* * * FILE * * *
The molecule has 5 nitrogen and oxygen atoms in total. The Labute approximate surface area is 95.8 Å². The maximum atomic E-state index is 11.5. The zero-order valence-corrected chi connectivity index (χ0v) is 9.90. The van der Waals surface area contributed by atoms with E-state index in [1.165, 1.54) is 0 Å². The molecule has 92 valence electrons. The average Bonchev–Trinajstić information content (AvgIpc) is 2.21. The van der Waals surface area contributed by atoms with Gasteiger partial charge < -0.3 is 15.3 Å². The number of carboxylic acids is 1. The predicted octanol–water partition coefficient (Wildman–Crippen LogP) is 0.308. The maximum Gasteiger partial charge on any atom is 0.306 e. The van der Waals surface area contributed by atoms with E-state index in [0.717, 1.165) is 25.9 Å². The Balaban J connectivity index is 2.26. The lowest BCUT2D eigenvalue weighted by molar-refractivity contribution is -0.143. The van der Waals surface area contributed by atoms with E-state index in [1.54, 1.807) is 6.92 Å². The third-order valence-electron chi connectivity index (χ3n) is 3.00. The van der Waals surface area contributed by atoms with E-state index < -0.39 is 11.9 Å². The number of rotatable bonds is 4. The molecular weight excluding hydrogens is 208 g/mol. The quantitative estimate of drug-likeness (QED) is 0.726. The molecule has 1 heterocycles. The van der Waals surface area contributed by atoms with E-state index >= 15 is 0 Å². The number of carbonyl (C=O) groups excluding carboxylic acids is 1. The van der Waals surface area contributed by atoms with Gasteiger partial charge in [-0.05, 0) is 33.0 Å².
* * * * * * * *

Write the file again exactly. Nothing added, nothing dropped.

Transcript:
The molecule has 5 nitrogen and oxygen atoms in total. The Labute approximate surface area is 95.8 Å². The maximum atomic E-state index is 11.5. The zero-order valence-corrected chi connectivity index (χ0v) is 9.90. The van der Waals surface area contributed by atoms with E-state index in [1.165, 1.54) is 0 Å². The molecule has 92 valence electrons. The average Bonchev–Trinajstić information content (AvgIpc) is 2.21. The van der Waals surface area contributed by atoms with Gasteiger partial charge < -0.3 is 15.3 Å². The number of carboxylic acids is 1. The predicted octanol–water partition coefficient (Wildman–Crippen LogP) is 0.308. The maximum Gasteiger partial charge on any atom is 0.306 e. The van der Waals surface area contributed by atoms with E-state index in [0.717, 1.165) is 25.9 Å². The Balaban J connectivity index is 2.26. The lowest BCUT2D eigenvalue weighted by molar-refractivity contribution is -0.143. The van der Waals surface area contributed by atoms with E-state index in [1.54, 1.807) is 6.92 Å². The third-order valence-electron chi connectivity index (χ3n) is 3.00. The van der Waals surface area contributed by atoms with E-state index < -0.39 is 11.9 Å². The number of rotatable bonds is 4. The molecular weight excluding hydrogens is 208 g/mol. The quantitative estimate of drug-likeness (QED) is 0.726. The molecule has 1 heterocycles. The van der Waals surface area contributed by atoms with E-state index >= 15 is 0 Å². The number of carbonyl (C=O) groups excluding carboxylic acids is 1. The van der Waals surface area contributed by atoms with Gasteiger partial charge in [-0.05, 0) is 33.0 Å².